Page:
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Science shines a light on the factors that drive an innovative company culture

Posted by Neha De

December 15, 2021    |     5-minute read (863 words)

The success of any organization depends, in large part, on its ability to innovate. Innovation pushes companies to continually push for advancements and always look for new opportunities. And in order to create an innovative culture, companies must know what kinds of cultural norms they want to develop. 

In light of this, Kaihan Krippendorff, author of “Outthink the Competition,” business strategy keynote speaker and CEO of Outthinker, looked at every research study he could get his hands on that showed a statistically significant correlation between culture and higher levels of innovative activity. He found that if businesses are looking at building an innovative culture that delivers results, they need to focus on “innovative thinking, proactivity, market awareness and calculated risk,” according to his article on Fast Company. These four drivers will help establish a cultural reinvention that focuses on innovation. 

Let’s take a look at these essential elements:

  1. Celebrate innovative thinking – Kaihan writes, “Your people are already innovators. They may not need training in creativity techniques. They may simply need to see that their innovativeness is appreciated and recognized.” 

  2. To find out if your organization has the right mindset toward creative thinking, Kaihan recommends asking yourself the following questions: 

    • How does your organization reward employees for pursuing uncommon solutions?
    • What practices (formal or informal) does your organization have to recognize and celebrate new ideas?
    Cultural change must start at the top. To that effect, Kaihan suggests looking at “leaders and organizations who encourage innovative thinking.” He shares the example of Macmillan Publishers, which hosted an Innovation Tournament to promote and celebrate existing internal innovations. They invited innovation speakers and held innovation office hours for staff members to develop their submissions. Instead of asking employees to come up with new ideas, they asked cross-functional groups to share ideas they introduced that were already creating value. The winners received recognition as well as a financial award.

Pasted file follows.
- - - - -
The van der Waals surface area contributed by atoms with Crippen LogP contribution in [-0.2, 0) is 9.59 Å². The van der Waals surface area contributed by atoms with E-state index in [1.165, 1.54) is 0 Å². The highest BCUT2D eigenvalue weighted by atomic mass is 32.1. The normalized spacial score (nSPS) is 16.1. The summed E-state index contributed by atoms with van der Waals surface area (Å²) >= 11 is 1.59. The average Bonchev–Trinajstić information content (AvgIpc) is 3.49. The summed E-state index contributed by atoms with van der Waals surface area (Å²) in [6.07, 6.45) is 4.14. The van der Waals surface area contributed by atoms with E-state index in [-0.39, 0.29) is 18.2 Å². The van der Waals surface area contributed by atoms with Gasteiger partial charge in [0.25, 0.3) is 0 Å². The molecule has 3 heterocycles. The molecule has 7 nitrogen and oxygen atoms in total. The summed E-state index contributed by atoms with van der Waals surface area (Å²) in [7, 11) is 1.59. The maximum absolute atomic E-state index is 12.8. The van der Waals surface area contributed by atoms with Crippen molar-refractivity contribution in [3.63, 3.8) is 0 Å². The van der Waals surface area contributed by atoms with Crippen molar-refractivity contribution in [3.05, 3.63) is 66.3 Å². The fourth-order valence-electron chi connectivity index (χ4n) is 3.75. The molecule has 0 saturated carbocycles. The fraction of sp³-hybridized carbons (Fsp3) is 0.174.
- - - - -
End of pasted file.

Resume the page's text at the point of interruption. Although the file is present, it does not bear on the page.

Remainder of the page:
1. Empower people to proactively act with autonomy – Kaihan explains, “The most innovative organizations give employees room and power to make decisions, propel ideas, and handle challenges without going through a long, formal approval process.” 

  2. He cites leadership expert Liz Wiseman’s two-year study on the behaviors the most impactful professionals perform to get things done in their companies. Through her research, Wiseman found that employees want to be more than just jobholders. 

    Hence, in order to assess your company’s level of proactivity and autonomy, Kaihan recommends asking these questions: